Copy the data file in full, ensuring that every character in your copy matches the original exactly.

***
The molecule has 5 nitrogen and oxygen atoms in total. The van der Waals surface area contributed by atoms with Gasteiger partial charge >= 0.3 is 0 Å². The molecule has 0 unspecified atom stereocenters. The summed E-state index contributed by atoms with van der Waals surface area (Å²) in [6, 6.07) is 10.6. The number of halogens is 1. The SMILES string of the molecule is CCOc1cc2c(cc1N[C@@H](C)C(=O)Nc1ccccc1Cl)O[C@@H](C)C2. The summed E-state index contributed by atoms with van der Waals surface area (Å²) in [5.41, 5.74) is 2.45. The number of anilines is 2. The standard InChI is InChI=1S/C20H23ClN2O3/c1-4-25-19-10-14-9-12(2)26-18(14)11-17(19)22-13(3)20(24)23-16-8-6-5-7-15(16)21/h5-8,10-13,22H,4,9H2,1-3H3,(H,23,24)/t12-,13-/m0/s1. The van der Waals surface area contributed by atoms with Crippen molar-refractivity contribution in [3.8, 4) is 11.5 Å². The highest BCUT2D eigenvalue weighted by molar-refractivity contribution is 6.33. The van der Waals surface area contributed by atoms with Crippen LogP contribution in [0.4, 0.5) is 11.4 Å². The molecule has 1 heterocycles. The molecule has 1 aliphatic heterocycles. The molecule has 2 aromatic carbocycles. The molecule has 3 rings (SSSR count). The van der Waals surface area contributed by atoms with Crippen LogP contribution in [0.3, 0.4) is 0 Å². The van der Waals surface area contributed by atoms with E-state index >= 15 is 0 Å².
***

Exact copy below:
The molecule has 5 nitrogen and oxygen atoms in total. The van der Waals surface area contributed by atoms with Gasteiger partial charge >= 0.3 is 0 Å². The molecule has 0 unspecified atom stereocenters. The summed E-state index contributed by atoms with van der Waals surface area (Å²) in [6, 6.07) is 10.6. The number of halogens is 1. The SMILES string of the molecule is CCOc1cc2c(cc1N[C@@H](C)C(=O)Nc1ccccc1Cl)O[C@@H](C)C2. The summed E-state index contributed by atoms with van der Waals surface area (Å²) in [5.41, 5.74) is 2.45. The number of anilines is 2. The standard InChI is InChI=1S/C20H23ClN2O3/c1-4-25-19-10-14-9-12(2)26-18(14)11-17(19)22-13(3)20(24)23-16-8-6-5-7-15(16)21/h5-8,10-13,22H,4,9H2,1-3H3,(H,23,24)/t12-,13-/m0/s1. The van der Waals surface area contributed by atoms with Crippen molar-refractivity contribution in [3.8, 4) is 11.5 Å². The highest BCUT2D eigenvalue weighted by molar-refractivity contribution is 6.33. The van der Waals surface area contributed by atoms with Crippen LogP contribution in [0.4, 0.5) is 11.4 Å². The molecule has 1 heterocycles. The molecule has 1 aliphatic heterocycles. The molecule has 2 aromatic carbocycles. The molecule has 3 rings (SSSR count). The van der Waals surface area contributed by atoms with Crippen LogP contribution in [0.3, 0.4) is 0 Å². The van der Waals surface area contributed by atoms with E-state index >= 15 is 0 Å².